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How Maasai warriors led revolt against colonialists

By Joe Kiarie | Published Sat, October 18th 2014 at 00:00, Updated October 17th 2014 at 23:34 GMT +3
How Maasai warriors led revolt against colonialists
Miriam ole Kisio, widow of the late Narok Mau Mau General Kurito ole Kisio, with her son Memusi ole Kisio during the interview at her home in Fanaka, Narok County. [Photo: Boniface Okendo And File/ Standard]

As Kenyans prepare to celebrate Mashujaa Day and honour independence heroes on Monday, one thing is highly predictable. Fallen fighters from the Mount Kenya region will dominate the day’s narrative.

The Mau Mau Movement, which was behind the bloodiest armed resistance to British imperialism, is synonymous with the Gikuyu community, with their Meru, Embu and Kamba neighbours taking peripheral credit.

Unknown to many though, the Maasai played a vital role in the struggle. Young warriors sacrificed their lives for the country under the leadership of one of the most revered Mau Mau generals, the late Kurito ole Kisio.

While most Maasais cooperated with the British, a defiant Kisio marshalled the Narok war front that heavily destabilised the colonialists, prompting them to put a heavy bounty on his head.

His valour would later see his then pregnant wife, Miriam Enekurito, become the first person to be arrested for collusion with the Mau Mau. Now in her late 80s, she was tortured until Kisio was killed in 1954.

Apparently, it is the Britons who inadvertently engineered the Maasai revolt against them. During World War II, they would select young energetic Maasai men and take them to Burma where they were trained and deployed on the battlefront.

As fate would have it, Kisio would, for four years, fight in the world war alongside childhood friends Turesh ole Tikani and Muntet ole Nkapiani. Also in Burma was Miriam’s cousin Kimange ole Masenge.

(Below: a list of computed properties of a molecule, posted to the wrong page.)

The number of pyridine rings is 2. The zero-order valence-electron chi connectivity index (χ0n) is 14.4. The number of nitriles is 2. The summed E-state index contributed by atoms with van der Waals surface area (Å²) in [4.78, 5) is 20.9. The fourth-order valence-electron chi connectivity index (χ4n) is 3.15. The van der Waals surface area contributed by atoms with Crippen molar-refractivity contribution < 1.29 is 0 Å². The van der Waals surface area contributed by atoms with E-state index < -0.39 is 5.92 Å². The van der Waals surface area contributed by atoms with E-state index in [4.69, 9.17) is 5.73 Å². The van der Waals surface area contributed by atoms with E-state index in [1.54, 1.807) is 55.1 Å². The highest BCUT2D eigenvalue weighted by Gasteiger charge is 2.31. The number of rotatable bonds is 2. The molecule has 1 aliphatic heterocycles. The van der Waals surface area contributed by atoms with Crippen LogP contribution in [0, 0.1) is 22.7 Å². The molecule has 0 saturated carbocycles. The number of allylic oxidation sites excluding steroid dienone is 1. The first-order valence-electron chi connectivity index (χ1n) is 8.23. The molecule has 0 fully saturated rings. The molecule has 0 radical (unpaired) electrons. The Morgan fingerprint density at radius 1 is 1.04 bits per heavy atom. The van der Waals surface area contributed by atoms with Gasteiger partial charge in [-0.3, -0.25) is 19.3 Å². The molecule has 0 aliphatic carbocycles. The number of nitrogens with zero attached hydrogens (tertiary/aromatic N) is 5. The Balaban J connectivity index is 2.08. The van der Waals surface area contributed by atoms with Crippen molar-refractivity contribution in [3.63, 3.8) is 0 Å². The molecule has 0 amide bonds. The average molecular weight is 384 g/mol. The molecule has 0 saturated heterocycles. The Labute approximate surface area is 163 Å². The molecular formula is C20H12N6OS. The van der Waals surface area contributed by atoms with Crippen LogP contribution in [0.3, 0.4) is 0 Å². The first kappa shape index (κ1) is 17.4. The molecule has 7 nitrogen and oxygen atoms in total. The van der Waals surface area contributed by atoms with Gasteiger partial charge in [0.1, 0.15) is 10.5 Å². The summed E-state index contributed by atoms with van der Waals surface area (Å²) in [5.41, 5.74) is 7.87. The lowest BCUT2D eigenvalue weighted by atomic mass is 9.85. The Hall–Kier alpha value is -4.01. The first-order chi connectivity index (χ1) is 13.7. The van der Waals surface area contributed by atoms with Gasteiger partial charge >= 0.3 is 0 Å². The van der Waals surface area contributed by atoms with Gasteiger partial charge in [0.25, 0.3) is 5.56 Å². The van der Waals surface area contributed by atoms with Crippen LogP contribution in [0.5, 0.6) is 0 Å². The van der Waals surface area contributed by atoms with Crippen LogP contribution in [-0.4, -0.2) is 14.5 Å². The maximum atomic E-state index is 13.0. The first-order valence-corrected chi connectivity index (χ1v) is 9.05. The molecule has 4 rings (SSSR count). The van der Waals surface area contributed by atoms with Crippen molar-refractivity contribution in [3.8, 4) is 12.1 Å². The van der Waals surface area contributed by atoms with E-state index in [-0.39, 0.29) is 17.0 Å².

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“Kisio left Kenya aged 15. They had just undergone circumcision and we cried so much, fearing they would be killed,” Enekurito told 'The Standard on Saturday' at her home in Fanaka, Narok County. “But they readily accepted the offer.”

The four came back energetic and enlightened and wowed their village mates with tales of the war, including how they would parachute from air planes. Kisio married Enekurito, a childhood friend from a Kikuyu family, but raised in Maasai Mau and they settled in Oloropil, Narok.

It was the declaration of the State of Emergency and the arrest of Jomo Kenyatta in October 1952, that marked a new chapter in the lives of the young warriors.

“When the Mau Mau started fighting the whites in the forests, Kisio could not sleep,” Enekurito recalls. “He vowed not to be a spectator as war was fought in his motherland yet he had military expertise.”

Despite deep fear of the Mau Mau among the Maasais, Kisio, Tikani, Nkapian and Masenge decided to join the war. Dozens of young morans, among them Serpe ole Nkere and Sironka ole Nahangi, accompanied them, forming a formidable battalion.

“They took oath and never looked back. They started raiding settler homes and detention camps across Narok in search of firearms,” says Sironka ole Ketikai, who played the role of ‘piki piki’ (gun runner) for the Mau Mau in the 1950s.

Then aged 19, he would ferry stolen guns, drugs, and military uniform from Narok to Elementaita and Nyandarua. The uniforms would later be used to raid police stations, prisons and camps. They also supplied those in Nyandarua with livestock for food.